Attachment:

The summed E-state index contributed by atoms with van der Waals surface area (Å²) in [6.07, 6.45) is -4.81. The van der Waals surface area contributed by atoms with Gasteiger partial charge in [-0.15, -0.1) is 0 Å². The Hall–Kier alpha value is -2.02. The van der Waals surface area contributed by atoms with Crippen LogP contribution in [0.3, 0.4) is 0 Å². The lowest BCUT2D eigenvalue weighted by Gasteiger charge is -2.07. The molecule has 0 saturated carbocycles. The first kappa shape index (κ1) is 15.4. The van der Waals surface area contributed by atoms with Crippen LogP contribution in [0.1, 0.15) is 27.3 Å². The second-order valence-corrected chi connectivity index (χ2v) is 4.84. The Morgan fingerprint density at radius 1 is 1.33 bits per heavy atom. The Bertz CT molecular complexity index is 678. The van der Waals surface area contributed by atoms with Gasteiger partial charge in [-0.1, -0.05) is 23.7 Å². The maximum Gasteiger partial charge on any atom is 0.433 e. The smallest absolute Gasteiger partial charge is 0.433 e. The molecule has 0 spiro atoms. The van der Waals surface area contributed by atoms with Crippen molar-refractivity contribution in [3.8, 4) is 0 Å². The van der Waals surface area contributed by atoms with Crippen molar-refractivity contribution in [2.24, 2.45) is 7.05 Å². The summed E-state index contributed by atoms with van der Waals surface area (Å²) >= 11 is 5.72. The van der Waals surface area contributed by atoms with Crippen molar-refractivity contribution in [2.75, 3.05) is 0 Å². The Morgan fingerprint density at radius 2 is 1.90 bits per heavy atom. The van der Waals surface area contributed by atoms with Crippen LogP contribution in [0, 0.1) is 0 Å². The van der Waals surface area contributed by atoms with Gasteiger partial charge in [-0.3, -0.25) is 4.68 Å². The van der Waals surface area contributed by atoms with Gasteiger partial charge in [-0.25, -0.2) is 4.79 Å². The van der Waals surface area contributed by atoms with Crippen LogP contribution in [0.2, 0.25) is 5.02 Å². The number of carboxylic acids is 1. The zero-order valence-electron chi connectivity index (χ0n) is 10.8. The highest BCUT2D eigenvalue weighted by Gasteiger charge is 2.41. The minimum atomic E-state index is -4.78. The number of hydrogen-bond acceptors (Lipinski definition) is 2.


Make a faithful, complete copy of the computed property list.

The summed E-state index contributed by atoms with van der Waals surface area (Å²) in [6.07, 6.45) is -4.81. The van der Waals surface area contributed by atoms with Gasteiger partial charge in [-0.15, -0.1) is 0 Å². The Hall–Kier alpha value is -2.02. The van der Waals surface area contributed by atoms with Crippen LogP contribution in [0.3, 0.4) is 0 Å². The lowest BCUT2D eigenvalue weighted by Gasteiger charge is -2.07. The molecule has 0 saturated carbocycles. The first kappa shape index (κ1) is 15.4. The van der Waals surface area contributed by atoms with Crippen LogP contribution in [0.1, 0.15) is 27.3 Å². The second-order valence-corrected chi connectivity index (χ2v) is 4.84. The Morgan fingerprint density at radius 1 is 1.33 bits per heavy atom. The Bertz CT molecular complexity index is 678. The van der Waals surface area contributed by atoms with Gasteiger partial charge in [-0.1, -0.05) is 23.7 Å². The maximum Gasteiger partial charge on any atom is 0.433 e. The smallest absolute Gasteiger partial charge is 0.433 e. The molecule has 0 spiro atoms. The van der Waals surface area contributed by atoms with Crippen molar-refractivity contribution in [3.8, 4) is 0 Å². The van der Waals surface area contributed by atoms with Crippen molar-refractivity contribution in [2.24, 2.45) is 7.05 Å². The summed E-state index contributed by atoms with van der Waals surface area (Å²) >= 11 is 5.72. The van der Waals surface area contributed by atoms with Crippen molar-refractivity contribution in [2.75, 3.05) is 0 Å². The Morgan fingerprint density at radius 2 is 1.90 bits per heavy atom. The van der Waals surface area contributed by atoms with Crippen LogP contribution in [0, 0.1) is 0 Å². The van der Waals surface area contributed by atoms with Gasteiger partial charge in [-0.3, -0.25) is 4.68 Å². The van der Waals surface area contributed by atoms with Gasteiger partial charge in [-0.25, -0.2) is 4.79 Å². The van der Waals surface area contributed by atoms with Crippen LogP contribution in [0.2, 0.25) is 5.02 Å². The number of carboxylic acids is 1. The zero-order valence-electron chi connectivity index (χ0n) is 10.8. The highest BCUT2D eigenvalue weighted by Gasteiger charge is 2.41. The minimum atomic E-state index is -4.78. The number of hydrogen-bond acceptors (Lipinski definition) is 2.